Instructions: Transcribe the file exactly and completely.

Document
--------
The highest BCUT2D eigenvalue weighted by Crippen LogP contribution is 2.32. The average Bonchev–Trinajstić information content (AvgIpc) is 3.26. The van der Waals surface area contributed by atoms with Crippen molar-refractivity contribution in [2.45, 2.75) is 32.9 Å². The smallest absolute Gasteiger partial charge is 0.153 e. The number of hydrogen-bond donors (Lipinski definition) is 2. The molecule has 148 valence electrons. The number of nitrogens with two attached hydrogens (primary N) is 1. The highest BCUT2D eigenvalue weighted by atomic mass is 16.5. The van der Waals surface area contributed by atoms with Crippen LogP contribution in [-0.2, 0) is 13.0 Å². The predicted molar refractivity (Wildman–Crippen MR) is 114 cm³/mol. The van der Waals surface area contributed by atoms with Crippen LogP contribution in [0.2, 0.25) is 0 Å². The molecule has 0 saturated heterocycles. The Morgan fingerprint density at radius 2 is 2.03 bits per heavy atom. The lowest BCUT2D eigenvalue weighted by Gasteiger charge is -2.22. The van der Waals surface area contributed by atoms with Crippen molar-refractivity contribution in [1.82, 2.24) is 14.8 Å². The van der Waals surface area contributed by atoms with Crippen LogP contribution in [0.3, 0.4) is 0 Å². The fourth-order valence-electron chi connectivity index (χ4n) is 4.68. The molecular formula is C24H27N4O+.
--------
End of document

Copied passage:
The highest BCUT2D eigenvalue weighted by Crippen LogP contribution is 2.32. The average Bonchev–Trinajstić information content (AvgIpc) is 3.26. The van der Waals surface area contributed by atoms with Crippen molar-refractivity contribution in [2.45, 2.75) is 32.9 Å². The smallest absolute Gasteiger partial charge is 0.153 e. The number of hydrogen-bond donors (Lipinski definition) is 2. The molecule has 148 valence electrons. The number of nitrogens with two attached hydrogens (primary N) is 1. The highest BCUT2D eigenvalue weighted by atomic mass is 16.5. The van der Waals surface area contributed by atoms with Crippen LogP contribution in [-0.2, 0) is 13.0 Å². The predicted molar refractivity (Wildman–Crippen MR) is 114 cm³/mol. The van der Waals surface area contributed by atoms with Crippen LogP contribution in [0.2, 0.25) is 0 Å². The molecule has 0 saturated heterocycles. The Morgan fingerprint density at radius 2 is 2.03 bits per heavy atom. The lowest BCUT2D eigenvalue weighted by Gasteiger charge is -2.22. The van der Waals surface area contributed by atoms with Crippen molar-refractivity contribution in [1.82, 2.24) is 14.8 Å². The van der Waals surface area contributed by atoms with Crippen LogP contribution in [0.3, 0.4) is 0 Å². The fourth-order valence-electron chi connectivity index (χ4n) is 4.68. The molecular formula is C24H27N4O+.